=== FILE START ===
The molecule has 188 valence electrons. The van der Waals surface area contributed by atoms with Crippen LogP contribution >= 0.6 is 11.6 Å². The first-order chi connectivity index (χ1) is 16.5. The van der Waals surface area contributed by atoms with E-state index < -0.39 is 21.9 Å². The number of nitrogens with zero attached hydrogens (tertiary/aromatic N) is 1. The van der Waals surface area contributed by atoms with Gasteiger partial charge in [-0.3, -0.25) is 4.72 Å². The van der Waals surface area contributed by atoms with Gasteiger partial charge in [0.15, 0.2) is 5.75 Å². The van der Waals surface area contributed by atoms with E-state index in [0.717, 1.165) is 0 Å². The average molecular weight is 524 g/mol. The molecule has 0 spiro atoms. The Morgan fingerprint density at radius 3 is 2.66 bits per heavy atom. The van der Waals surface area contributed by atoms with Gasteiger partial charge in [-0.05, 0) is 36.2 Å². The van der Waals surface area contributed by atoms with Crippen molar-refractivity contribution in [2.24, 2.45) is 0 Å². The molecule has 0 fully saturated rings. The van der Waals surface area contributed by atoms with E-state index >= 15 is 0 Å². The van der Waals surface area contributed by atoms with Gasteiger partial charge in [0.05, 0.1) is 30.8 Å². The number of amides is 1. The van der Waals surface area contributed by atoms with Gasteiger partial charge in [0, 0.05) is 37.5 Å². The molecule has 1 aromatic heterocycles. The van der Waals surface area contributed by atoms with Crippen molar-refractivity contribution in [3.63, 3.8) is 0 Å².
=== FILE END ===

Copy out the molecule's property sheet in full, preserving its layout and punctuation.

The molecule has 188 valence electrons. The van der Waals surface area contributed by atoms with Crippen LogP contribution >= 0.6 is 11.6 Å². The first-order chi connectivity index (χ1) is 16.5. The van der Waals surface area contributed by atoms with E-state index < -0.39 is 21.9 Å². The number of nitrogens with zero attached hydrogens (tertiary/aromatic N) is 1. The van der Waals surface area contributed by atoms with Gasteiger partial charge in [-0.3, -0.25) is 4.72 Å². The van der Waals surface area contributed by atoms with Gasteiger partial charge in [0.15, 0.2) is 5.75 Å². The van der Waals surface area contributed by atoms with E-state index in [0.717, 1.165) is 0 Å². The average molecular weight is 524 g/mol. The molecule has 0 spiro atoms. The Morgan fingerprint density at radius 3 is 2.66 bits per heavy atom. The van der Waals surface area contributed by atoms with Gasteiger partial charge in [-0.05, 0) is 36.2 Å². The van der Waals surface area contributed by atoms with Crippen molar-refractivity contribution in [2.24, 2.45) is 0 Å². The molecule has 0 fully saturated rings. The van der Waals surface area contributed by atoms with E-state index >= 15 is 0 Å². The van der Waals surface area contributed by atoms with Gasteiger partial charge in [0.05, 0.1) is 30.8 Å². The number of amides is 1. The van der Waals surface area contributed by atoms with Gasteiger partial charge in [0, 0.05) is 37.5 Å². The molecule has 1 aromatic heterocycles. The van der Waals surface area contributed by atoms with Crippen molar-refractivity contribution in [3.63, 3.8) is 0 Å².